7: ‘You Are’
A subtle South African Township feel permeates the verses of ʻYou Are’, the second single from Lionel’s multi-platinum debut solo album. It could have been arranged as a ballad, but Lionel upped the groove quotient with some pumping synth bass. It was a Top 5 single in the US in late winter 1983; no need to turn the heating up, play ʻYou Are’ instead.
6: ‘Still’ (Commodores)
Commodores were facing big changes when ʻStill’ hit No.1 in late 1979. Their final chart-topper, this aching song pointed to the direction Lionel would take in the early 80s; inside two years he would be back at No.1 with Diana Ross singing ʻEndless Love’ and readying himself for solo superstardom.
5: ‘Just To Be Close To You’ (Commodores)
Commodores’ second Top 10 US hit, this delicious song of desire was drawn from the group’s fourth album, Hot On The Tracks – and it’s the track that indicated that pure, straight ballads were another brilliant string to the bow of a band that had been mostly seen as outright funkateers. Needless to say, it remains fabulous.
4: ‘Say You, Say Me’
Though written for the 1985 drama movie White Nights, this massive hit became better known than the film it accompanied, landing an Academy Award. Lionel keeps the lyric about love and friendship simple and heartfelt. Fans responded, naturally: it was No.1 in the US.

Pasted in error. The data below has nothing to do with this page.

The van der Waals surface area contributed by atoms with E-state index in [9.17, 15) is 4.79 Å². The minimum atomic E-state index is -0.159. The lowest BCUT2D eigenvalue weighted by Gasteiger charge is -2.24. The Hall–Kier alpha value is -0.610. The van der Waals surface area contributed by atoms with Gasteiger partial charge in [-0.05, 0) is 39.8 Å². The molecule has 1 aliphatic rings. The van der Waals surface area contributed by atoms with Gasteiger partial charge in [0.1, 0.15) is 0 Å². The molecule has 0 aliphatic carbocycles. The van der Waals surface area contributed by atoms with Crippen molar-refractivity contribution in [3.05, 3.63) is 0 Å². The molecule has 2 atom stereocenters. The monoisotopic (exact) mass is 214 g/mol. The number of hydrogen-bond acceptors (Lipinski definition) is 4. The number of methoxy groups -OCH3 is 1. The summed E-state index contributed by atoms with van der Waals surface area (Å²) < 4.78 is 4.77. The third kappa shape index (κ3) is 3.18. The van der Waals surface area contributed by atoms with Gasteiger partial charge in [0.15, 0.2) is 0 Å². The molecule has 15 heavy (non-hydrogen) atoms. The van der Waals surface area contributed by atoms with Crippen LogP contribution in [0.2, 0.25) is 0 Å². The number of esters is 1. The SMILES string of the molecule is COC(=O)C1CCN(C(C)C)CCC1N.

3: ‘Three Times A Lady’ (Commodores)
The only Motown single to hit the US Top 10 in 1978, Commodores’ wonderful waltz was inspired by Lionel’s own mother. Lionel hoped Frank Sinatra might record his song, but when Commodores’ producer James Anthony Carmichael heard it, he suggested the group perform it themselves. It hit No.1 on both sides of the Atlantic.
2: ‘All Night Long (All Night)’
Lionel in party mode. In a period when he could do little wrong, Richie conjures up an inspired Latin-Caribbean vibe that lit up the dancefloors in 1983. The non-English portions of the lyrics are in fact non-language: Lionel made these meaningless words up, correctly trusting that they’d help deliver the joyous atmosphere he was seeking.
1: ‘Endless Love’ (with Diana Ross)
Lionel wrote this title song for a 1981 Franco Zeffirelli movie and it was a runaway success, hitting No.1 in the US and holding its position for nine weeks. ‘Endless Love’ was the biggest-selling single of Diana Ross’ career and spent six months on the chart. Something akin to duet perfection, the song remained irresistible: Luther Vandross and Mariah Carey covered it, and Lionel returned to ʻEndless Love’ for the 2012 album Tuskegee, performing it with Shania Twain. But the original could never be bettered.